D&D is so black and white it's not funny:
-Halflings eat heaps
-Dwarfs drink all the time
-Drow are evil
-Bards suck
-Fighters wear full plate and smash stuff
-Rogues steal
-you get a job, go to a dungeon, kill monster, get loot.
-trust me, i could go on and on and on.......Bard's suck!

And if you fall 1200ft you just roll 20d6 because for one, thats what the rules say and 2, we play characters that are not like regular people thats why we have hit points.
There are spells that do more damage than that, so what happens then!!??
This game isn't supose to be realistic guys, it's like a video game and as soon as people come to get that the sooner we can stop wasting our time replying to stupid threds about another DM that wants to change another rule because he/she has problems with it.
STOP PLAYING D&D THEN!!
They made the rules VERY simple, eg: You take 50+ damage from one target you make a massive damage check, NOT you only make the check if it from a sword at this angle while your standing on one foot at the same time as........
If you want a realistic game try Warhammer Roleplay or maybe Star Wars because i know thats what we did when we got sick of massive AC's and hits of 100+ damage.


SteveO wrote:
-Bards suck...Bard's suck!

Only if played poorly. With a high enough charisma score and enough ranks in the right skills, I can get all the brute strength I need. That's another topic, though.

SteveO wrote:

This game isn't supose to be realistic mate, it's like a video game and as soon as people come to get that the sooner we can stop wasting our time replying to stupid threds about another DM that wants to change another rule because he/she has problems with it.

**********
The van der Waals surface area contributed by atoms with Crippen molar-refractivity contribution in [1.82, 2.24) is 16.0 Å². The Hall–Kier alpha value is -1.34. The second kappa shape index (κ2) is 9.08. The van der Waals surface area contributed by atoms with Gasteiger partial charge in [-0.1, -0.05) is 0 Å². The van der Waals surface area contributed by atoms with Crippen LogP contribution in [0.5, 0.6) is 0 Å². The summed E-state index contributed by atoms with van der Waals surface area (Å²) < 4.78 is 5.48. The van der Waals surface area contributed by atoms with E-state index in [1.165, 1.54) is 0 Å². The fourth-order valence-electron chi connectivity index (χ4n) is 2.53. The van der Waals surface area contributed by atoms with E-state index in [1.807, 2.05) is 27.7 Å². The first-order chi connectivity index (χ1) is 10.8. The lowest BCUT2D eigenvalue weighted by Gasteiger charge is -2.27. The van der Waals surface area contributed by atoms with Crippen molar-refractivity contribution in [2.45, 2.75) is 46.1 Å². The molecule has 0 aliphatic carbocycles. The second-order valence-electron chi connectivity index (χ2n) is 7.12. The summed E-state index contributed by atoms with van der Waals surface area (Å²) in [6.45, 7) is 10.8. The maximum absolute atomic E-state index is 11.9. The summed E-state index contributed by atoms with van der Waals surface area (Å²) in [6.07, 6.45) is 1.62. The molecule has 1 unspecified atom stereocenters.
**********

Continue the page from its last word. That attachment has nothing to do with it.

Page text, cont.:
STOP PLAYING D&D THEN!!

Or you could, you know, take this game that works pretty well and just some things you don't like about it and ask around to see whether changing them has negative effects on the game, rather than throwing out the bathwater with the baby.


What I tell my players at the beginning of a campaign is:

"Rather than the possibility of being killed outright from massive damage (taking 50 hp from one blow, see PHB page 145) I’ll kindly waver the death and instead inflict some form of maiming or dismemberment to befall the PC, at my discretion."

So it's ad-hoc and at my whim but generally leaving battle-scars from such a large amount of damage can have more of an impact on players (and PCs) then the possibility of instant death. I still have a player that occasionally comments on the loss of the tip of his ear and a missing toe/finger from when he was petrified and shot at (whilst being carried on the back of the barbarian comerade), even though they have had no in-game effect.


I like that dismemberment rule!

I, for one, agree with the principal of Massive Damage- it represents death by biological shock. Taking a long, long series of relatively minor cuts and bruises over time is not the same as one's arm being ripped from one's body in one instant. This is Massive Damage. It also allows for such legendary feats as killing a dragon in one shot. That type of stuff is the material of myths and fantasy and heroes, but would be hard for even an Epic character to do.

However, I think the implementation is poor, and it should be relative to the character's total HP. I really don't have a system for this, but I like the idea of adding a fraction of the damage beyond the cap to the save DC.

Of greater concern to me is falling damage. As has been stated many times before, a fall from such insane hieghts as 1000+ feet should not result in a mere 20d6 damage. Although, realistically speaking, there should be a cap somewhere to represent terminal velocity, no? But it should be much higher than 20d6.

SteveO- I'd say the majority of the population on this board is extremely opposed to your analysis of the situation, myself included.

Taldor

Pathfinder Adventure Path Charter Subscriber; Pathfinder Comics Subscriber; Pathfinder Campaign Setting, Companion, Modules, Tales Subscriber
Sebastian wrote:

(...)